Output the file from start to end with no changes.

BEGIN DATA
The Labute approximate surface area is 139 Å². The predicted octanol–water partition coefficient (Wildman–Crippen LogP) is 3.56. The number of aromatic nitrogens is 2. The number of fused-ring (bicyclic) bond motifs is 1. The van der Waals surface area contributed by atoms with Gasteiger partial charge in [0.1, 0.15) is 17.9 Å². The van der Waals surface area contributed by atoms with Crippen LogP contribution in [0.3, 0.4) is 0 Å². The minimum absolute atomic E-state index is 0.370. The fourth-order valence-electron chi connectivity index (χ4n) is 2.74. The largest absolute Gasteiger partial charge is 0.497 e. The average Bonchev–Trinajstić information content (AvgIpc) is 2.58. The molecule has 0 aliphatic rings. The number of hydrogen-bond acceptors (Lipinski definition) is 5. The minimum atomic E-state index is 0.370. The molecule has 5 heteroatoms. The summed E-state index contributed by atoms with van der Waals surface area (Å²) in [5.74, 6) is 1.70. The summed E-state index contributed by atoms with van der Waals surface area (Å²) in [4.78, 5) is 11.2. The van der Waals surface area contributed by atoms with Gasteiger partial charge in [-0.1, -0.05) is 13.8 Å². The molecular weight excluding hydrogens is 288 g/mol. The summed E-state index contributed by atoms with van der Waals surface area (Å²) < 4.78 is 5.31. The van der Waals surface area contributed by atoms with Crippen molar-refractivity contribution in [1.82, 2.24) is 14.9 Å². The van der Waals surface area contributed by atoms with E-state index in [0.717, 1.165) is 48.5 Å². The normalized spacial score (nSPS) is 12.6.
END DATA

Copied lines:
The Labute approximate surface area is 139 Å². The predicted octanol–water partition coefficient (Wildman–Crippen LogP) is 3.56. The number of aromatic nitrogens is 2. The number of fused-ring (bicyclic) bond motifs is 1. The van der Waals surface area contributed by atoms with Gasteiger partial charge in [0.1, 0.15) is 17.9 Å². The van der Waals surface area contributed by atoms with Crippen LogP contribution in [0.3, 0.4) is 0 Å². The minimum absolute atomic E-state index is 0.370. The fourth-order valence-electron chi connectivity index (χ4n) is 2.74. The largest absolute Gasteiger partial charge is 0.497 e. The average Bonchev–Trinajstić information content (AvgIpc) is 2.58. The molecule has 0 aliphatic rings. The number of hydrogen-bond acceptors (Lipinski definition) is 5. The minimum atomic E-state index is 0.370. The molecule has 5 heteroatoms. The summed E-state index contributed by atoms with van der Waals surface area (Å²) in [5.74, 6) is 1.70. The summed E-state index contributed by atoms with van der Waals surface area (Å²) in [4.78, 5) is 11.2. The van der Waals surface area contributed by atoms with Gasteiger partial charge in [-0.1, -0.05) is 13.8 Å². The molecular weight excluding hydrogens is 288 g/mol. The summed E-state index contributed by atoms with van der Waals surface area (Å²) < 4.78 is 5.31. The van der Waals surface area contributed by atoms with Crippen molar-refractivity contribution in [1.82, 2.24) is 14.9 Å². The van der Waals surface area contributed by atoms with E-state index in [0.717, 1.165) is 48.5 Å². The normalized spacial score (nSPS) is 12.6.